Information Collection and Use by JD Supra

JD Supra collects users' names, companies, titles, e-mail address and industry. JD Supra also tracks the pages that users visit, logs IP addresses and aggregates non-personally identifiable user data and browser type. This data is gathered using cookies and other technologies.

The information and data collected is used to authenticate users and to send notifications relating to the Service, including email alerts to which users have subscribed; to manage the Service and Website, to improve the Service and to customize the user's experience. This information is also provided to the authors of the content to give them insight into their readership and help them to improve their content, so that it is most useful for our users.

JD Supra does not sell, rent or otherwise provide your details to third parties, other than to the authors of the content on JD Supra.

If you prefer not to enable cookies, you may change your browser settings to disable cookies; however, please note that rejecting cookies while visiting the Website may result in certain parts of the Website not operating correctly or as efficiently as if cookies were allowed.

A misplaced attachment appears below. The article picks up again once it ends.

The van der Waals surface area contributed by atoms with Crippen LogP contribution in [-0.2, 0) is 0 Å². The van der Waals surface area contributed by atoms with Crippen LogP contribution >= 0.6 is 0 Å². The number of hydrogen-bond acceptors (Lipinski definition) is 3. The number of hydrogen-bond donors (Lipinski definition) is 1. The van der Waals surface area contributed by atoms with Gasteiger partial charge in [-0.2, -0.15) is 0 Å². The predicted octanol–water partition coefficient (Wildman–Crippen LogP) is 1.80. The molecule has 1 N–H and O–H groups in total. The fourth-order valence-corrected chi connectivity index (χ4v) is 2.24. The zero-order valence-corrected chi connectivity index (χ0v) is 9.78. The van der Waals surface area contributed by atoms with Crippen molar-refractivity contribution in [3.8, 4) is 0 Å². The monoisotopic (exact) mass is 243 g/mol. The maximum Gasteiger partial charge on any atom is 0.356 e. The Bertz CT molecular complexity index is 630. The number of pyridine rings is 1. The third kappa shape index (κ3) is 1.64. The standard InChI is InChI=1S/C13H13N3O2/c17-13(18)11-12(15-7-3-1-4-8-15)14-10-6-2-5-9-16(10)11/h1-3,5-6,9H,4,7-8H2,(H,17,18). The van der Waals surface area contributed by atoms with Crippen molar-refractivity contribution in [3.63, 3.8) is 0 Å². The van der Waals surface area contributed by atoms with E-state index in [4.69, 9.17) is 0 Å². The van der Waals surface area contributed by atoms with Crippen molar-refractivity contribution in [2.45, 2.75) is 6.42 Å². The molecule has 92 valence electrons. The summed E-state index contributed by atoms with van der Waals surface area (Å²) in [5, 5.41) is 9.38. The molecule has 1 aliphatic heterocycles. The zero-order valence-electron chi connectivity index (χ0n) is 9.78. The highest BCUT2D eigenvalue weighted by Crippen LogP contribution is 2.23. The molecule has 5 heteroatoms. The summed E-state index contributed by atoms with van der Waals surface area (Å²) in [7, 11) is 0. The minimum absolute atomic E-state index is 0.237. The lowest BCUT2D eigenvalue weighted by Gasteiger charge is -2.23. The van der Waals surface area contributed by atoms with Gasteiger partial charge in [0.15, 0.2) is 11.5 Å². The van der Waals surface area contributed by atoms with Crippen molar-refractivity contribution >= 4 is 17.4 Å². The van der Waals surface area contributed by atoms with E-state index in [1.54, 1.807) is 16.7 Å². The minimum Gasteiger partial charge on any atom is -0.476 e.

Email Choice/Opt-out

Users who opt in to receive emails may choose to no longer receive e-mail updates and newsletters by selecting the "opt-out of future email" option in the email they receive from JD Supra or in their JD Supra account management screen.


JD Supra takes reasonable precautions to insure that user information is kept private. We restrict access to user information to those individuals who reasonably need access to perform their job functions, such as our third party email service, customer service personnel and technical staff. However, please note that no method of transmitting or storing data is completely secure and we cannot guarantee the security of user information. Unauthorized entry or use, hardware or software failure, and other factors may compromise the security of user information at any time.

If you have reason to believe that your interaction with us is no longer secure, you must immediately notify us of the problem by contacting us at info@jdsupra.com. In the unlikely event that we believe that the security of your user information in our possession or control may have been compromised, we may seek to notify you of that development and, if so, will endeavor to do so as promptly as practicable under the circumstances.

Sharing and Disclosure of Information JD Supra Collects